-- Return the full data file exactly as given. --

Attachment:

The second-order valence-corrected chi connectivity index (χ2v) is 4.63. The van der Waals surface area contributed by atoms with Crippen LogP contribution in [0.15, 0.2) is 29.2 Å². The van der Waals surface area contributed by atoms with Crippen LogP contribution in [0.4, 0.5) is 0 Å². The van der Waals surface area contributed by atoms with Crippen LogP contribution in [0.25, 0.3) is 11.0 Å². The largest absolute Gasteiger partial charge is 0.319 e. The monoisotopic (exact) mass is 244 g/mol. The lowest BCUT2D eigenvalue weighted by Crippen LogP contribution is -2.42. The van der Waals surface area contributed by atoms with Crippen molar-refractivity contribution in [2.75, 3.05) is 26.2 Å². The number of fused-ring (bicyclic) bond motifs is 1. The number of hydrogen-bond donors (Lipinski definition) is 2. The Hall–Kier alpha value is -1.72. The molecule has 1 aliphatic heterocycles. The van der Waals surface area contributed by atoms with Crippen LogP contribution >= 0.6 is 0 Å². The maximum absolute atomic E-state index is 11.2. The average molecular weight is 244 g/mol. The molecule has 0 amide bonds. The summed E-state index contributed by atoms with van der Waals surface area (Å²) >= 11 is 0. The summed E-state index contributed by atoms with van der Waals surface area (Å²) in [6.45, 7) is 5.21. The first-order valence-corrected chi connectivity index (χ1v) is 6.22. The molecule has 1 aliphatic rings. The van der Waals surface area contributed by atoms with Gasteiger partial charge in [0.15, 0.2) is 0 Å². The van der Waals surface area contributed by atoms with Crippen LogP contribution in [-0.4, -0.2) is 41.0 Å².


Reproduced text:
The second-order valence-corrected chi connectivity index (χ2v) is 4.63. The van der Waals surface area contributed by atoms with Crippen LogP contribution in [0.15, 0.2) is 29.2 Å². The van der Waals surface area contributed by atoms with Crippen LogP contribution in [0.4, 0.5) is 0 Å². The van der Waals surface area contributed by atoms with Crippen LogP contribution in [0.25, 0.3) is 11.0 Å². The largest absolute Gasteiger partial charge is 0.319 e. The monoisotopic (exact) mass is 244 g/mol. The lowest BCUT2D eigenvalue weighted by Crippen LogP contribution is -2.42. The van der Waals surface area contributed by atoms with Crippen molar-refractivity contribution in [2.75, 3.05) is 26.2 Å². The number of fused-ring (bicyclic) bond motifs is 1. The number of hydrogen-bond donors (Lipinski definition) is 2. The Hall–Kier alpha value is -1.72. The molecule has 1 aliphatic heterocycles. The van der Waals surface area contributed by atoms with Crippen LogP contribution >= 0.6 is 0 Å². The maximum absolute atomic E-state index is 11.2. The average molecular weight is 244 g/mol. The molecule has 0 amide bonds. The summed E-state index contributed by atoms with van der Waals surface area (Å²) >= 11 is 0. The summed E-state index contributed by atoms with van der Waals surface area (Å²) in [6.45, 7) is 5.21. The first-order valence-corrected chi connectivity index (χ1v) is 6.22. The molecule has 1 aliphatic rings. The van der Waals surface area contributed by atoms with Gasteiger partial charge in [0.15, 0.2) is 0 Å². The van der Waals surface area contributed by atoms with Crippen LogP contribution in [-0.4, -0.2) is 41.0 Å².